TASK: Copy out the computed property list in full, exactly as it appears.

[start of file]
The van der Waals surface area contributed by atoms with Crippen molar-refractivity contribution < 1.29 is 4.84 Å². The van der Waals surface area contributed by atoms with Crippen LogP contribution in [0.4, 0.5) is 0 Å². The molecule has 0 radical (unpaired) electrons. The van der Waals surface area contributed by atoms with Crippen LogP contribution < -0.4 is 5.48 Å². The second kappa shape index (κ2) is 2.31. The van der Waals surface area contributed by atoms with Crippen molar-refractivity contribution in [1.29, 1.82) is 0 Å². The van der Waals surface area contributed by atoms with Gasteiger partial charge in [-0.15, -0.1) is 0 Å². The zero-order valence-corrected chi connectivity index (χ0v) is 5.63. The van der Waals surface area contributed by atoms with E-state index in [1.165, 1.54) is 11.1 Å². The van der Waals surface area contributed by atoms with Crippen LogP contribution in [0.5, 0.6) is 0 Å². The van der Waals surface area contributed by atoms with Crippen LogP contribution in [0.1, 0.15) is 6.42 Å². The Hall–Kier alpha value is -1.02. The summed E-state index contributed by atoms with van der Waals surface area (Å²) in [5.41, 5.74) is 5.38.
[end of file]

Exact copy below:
The van der Waals surface area contributed by atoms with Crippen molar-refractivity contribution < 1.29 is 4.84 Å². The van der Waals surface area contributed by atoms with Crippen LogP contribution in [0.4, 0.5) is 0 Å². The molecule has 0 radical (unpaired) electrons. The van der Waals surface area contributed by atoms with Crippen LogP contribution < -0.4 is 5.48 Å². The second kappa shape index (κ2) is 2.31. The van der Waals surface area contributed by atoms with Crippen molar-refractivity contribution in [1.29, 1.82) is 0 Å². The van der Waals surface area contributed by atoms with Gasteiger partial charge in [-0.15, -0.1) is 0 Å². The zero-order valence-corrected chi connectivity index (χ0v) is 5.63. The van der Waals surface area contributed by atoms with E-state index in [1.165, 1.54) is 11.1 Å². The van der Waals surface area contributed by atoms with Crippen LogP contribution in [0.5, 0.6) is 0 Å². The van der Waals surface area contributed by atoms with Crippen LogP contribution in [0.1, 0.15) is 6.42 Å². The Hall–Kier alpha value is -1.02. The summed E-state index contributed by atoms with van der Waals surface area (Å²) in [5.41, 5.74) is 5.38.